The Venerable Order of St John of Jerusalem, Part 1

Tonight Saturday 1st October, 2011, Schola Cantorum of St Peter's Cathedral joined forces with Cappella Caeciliana to present a concert of music ranging from the 16th to the 21st centuries. The event was organised by the Sovereign Military Order of Malta (Ulster Division) and the Venerable Order of St John of Jerusalem ( Commandery of Ards). Proceeds were in aid of the St John Eye Hospital, Jerusalem and the Holy Family Maternity Hospital, Bethlehem, and Malta Charities. I was invited as High Sheriff to attend, and as a Serving Brother of the Venerable Order of St John since 1998 would have liked to go. However the Lord Mayor's Installation Dinner and the 60th Anniversary of my friend Dr Ian Paisley's Martyrs Memorial Church were both taking place  at the same time, so I regretfully had to decline.

The foundation year of our Order was 1099 when, as a result of the First Crusade (1095-1099), Jerusalem was captured from the Moslems. Crusades were holy wars fought against those who were perceived to be the enemies of Christendom for the recovery of Christian property or in the defence of the Church or Christian people. Pope Urban II proclaimed the First Crusade at the Council of Clermont in 1095, calling on western Knights to liberate Jerusalem from Moslem occupation.

When the Knights, soldiers and Christian men and women who made up the members of the First Crusade under Godfrey de Bouillon captured Jerusalem in 1099, they found there a hospice and hospital for Christian pilgrims, dedicated to St John the Almoner, under Benedictine control. In charge was the Blessed Gerard, who had devoted his life to this work after making the pilgrimage from Martigues in Provence. The hospice had been founded in about 600 AD. In 1010 it was destroyed, along with other Christian buildings, but the citizens of the wealthy maritime Republic of Amalfi restored it in 1023.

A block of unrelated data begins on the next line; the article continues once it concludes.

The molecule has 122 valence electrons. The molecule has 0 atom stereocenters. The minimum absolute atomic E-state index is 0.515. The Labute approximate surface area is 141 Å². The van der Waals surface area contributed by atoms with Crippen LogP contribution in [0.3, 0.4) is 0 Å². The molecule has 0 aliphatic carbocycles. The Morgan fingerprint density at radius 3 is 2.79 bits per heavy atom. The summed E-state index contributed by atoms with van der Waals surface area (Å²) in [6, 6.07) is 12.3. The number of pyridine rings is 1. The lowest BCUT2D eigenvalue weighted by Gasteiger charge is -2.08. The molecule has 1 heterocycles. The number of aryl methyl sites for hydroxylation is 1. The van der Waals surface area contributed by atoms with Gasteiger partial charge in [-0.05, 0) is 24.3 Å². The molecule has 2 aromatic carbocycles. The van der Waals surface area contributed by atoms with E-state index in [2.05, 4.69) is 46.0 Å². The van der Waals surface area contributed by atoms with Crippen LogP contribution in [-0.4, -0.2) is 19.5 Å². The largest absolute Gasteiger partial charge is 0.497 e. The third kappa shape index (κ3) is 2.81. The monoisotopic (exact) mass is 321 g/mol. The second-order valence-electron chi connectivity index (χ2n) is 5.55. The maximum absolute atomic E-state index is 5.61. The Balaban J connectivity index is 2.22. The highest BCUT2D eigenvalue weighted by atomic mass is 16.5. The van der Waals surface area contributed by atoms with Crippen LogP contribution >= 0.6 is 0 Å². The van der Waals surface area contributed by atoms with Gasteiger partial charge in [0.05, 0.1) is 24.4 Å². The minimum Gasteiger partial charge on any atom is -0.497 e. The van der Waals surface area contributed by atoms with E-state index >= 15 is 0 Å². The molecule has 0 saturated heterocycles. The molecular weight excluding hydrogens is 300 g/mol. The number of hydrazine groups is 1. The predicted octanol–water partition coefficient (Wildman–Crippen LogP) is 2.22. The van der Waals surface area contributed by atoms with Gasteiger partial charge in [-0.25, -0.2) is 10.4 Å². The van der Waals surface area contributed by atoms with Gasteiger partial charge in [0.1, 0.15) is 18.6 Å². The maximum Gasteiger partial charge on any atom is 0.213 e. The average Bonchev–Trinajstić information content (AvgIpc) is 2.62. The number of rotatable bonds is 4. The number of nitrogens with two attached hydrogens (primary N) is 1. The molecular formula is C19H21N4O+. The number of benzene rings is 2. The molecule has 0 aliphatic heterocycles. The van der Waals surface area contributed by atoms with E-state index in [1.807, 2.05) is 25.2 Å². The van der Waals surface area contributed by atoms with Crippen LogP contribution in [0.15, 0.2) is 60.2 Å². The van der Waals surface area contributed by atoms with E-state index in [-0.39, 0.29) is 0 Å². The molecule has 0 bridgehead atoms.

The Crusaders were impressed by the good work being done to the Blessed Gerard and his helpers. On return to their own countries, they spoke so well of him that benefactors sent rich gifts. With these additional funds, the Blessed Gerard was able to free his hospice from the control of the Benedictines and to found a new Order of Hospitallers which adopted the Augustinian rule. The long cloaks of the monks had on them a white cross which ultimately took the form of the eight-pointed cross included in the arms of the Republic of Amalfi.

The Order’s larger hospice included what was the Orthodox monastery of St John Baptist and so their patron became St John Baptist in place of St John the Almoner. In 1113 Pope Paschal II issued a Bull taking the hospice under his protection and giving it the privilege of electing its own superior. The Hospitallers secured their presence in the Holy Land by building strategically placed fortresses, particularly two great castles at Margat and Krak des Chavaliers. The Crusaders remained in Jerusalem until 1187, when they were forced out by the great Saladin and his Saracens (a multi-national army of Moslems) after the battle of Hattin. They moved their headquaters to Margat.

To be continued

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